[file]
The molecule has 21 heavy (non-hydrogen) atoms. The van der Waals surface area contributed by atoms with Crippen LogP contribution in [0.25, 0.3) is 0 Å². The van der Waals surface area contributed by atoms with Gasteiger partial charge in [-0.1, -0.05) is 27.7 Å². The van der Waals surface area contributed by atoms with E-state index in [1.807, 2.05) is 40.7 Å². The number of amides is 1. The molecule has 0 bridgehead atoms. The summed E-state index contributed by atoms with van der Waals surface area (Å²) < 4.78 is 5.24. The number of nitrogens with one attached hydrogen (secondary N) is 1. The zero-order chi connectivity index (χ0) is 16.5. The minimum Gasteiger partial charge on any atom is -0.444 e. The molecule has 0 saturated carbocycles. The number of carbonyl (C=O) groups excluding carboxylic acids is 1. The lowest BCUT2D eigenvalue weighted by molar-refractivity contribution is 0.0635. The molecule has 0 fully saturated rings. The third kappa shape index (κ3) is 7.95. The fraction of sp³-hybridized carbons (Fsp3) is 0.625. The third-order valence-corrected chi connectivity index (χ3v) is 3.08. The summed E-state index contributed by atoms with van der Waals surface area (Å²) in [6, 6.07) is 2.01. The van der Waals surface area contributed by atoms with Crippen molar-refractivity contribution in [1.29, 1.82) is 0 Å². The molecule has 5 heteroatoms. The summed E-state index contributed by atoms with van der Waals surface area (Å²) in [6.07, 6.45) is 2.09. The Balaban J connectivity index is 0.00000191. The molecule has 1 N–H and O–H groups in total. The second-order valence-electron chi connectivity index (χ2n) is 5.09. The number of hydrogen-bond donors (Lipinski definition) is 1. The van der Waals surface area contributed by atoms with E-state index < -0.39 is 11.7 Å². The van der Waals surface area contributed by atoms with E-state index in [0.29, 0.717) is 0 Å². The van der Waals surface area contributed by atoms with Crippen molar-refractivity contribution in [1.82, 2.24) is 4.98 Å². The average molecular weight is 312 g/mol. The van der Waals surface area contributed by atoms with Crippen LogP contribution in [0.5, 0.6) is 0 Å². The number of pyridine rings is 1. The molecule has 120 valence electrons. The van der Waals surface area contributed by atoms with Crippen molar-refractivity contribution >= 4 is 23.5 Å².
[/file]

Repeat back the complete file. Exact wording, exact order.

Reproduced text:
The molecule has 21 heavy (non-hydrogen) atoms. The van der Waals surface area contributed by atoms with Crippen LogP contribution in [0.25, 0.3) is 0 Å². The van der Waals surface area contributed by atoms with Gasteiger partial charge in [-0.1, -0.05) is 27.7 Å². The van der Waals surface area contributed by atoms with E-state index in [1.807, 2.05) is 40.7 Å². The number of amides is 1. The molecule has 0 bridgehead atoms. The summed E-state index contributed by atoms with van der Waals surface area (Å²) < 4.78 is 5.24. The number of nitrogens with one attached hydrogen (secondary N) is 1. The zero-order chi connectivity index (χ0) is 16.5. The minimum Gasteiger partial charge on any atom is -0.444 e. The molecule has 0 saturated carbocycles. The number of carbonyl (C=O) groups excluding carboxylic acids is 1. The lowest BCUT2D eigenvalue weighted by molar-refractivity contribution is 0.0635. The molecule has 0 fully saturated rings. The third kappa shape index (κ3) is 7.95. The fraction of sp³-hybridized carbons (Fsp3) is 0.625. The third-order valence-corrected chi connectivity index (χ3v) is 3.08. The summed E-state index contributed by atoms with van der Waals surface area (Å²) in [6, 6.07) is 2.01. The van der Waals surface area contributed by atoms with Crippen molar-refractivity contribution in [1.29, 1.82) is 0 Å². The molecule has 5 heteroatoms. The summed E-state index contributed by atoms with van der Waals surface area (Å²) in [6.07, 6.45) is 2.09. The Balaban J connectivity index is 0.00000191. The molecule has 1 N–H and O–H groups in total. The second-order valence-electron chi connectivity index (χ2n) is 5.09. The number of hydrogen-bond donors (Lipinski definition) is 1. The van der Waals surface area contributed by atoms with E-state index < -0.39 is 11.7 Å². The van der Waals surface area contributed by atoms with E-state index in [0.29, 0.717) is 0 Å². The van der Waals surface area contributed by atoms with Crippen molar-refractivity contribution in [1.82, 2.24) is 4.98 Å². The average molecular weight is 312 g/mol. The van der Waals surface area contributed by atoms with Crippen LogP contribution in [0.5, 0.6) is 0 Å². The number of pyridine rings is 1. The molecule has 120 valence electrons. The van der Waals surface area contributed by atoms with Crippen molar-refractivity contribution >= 4 is 23.5 Å².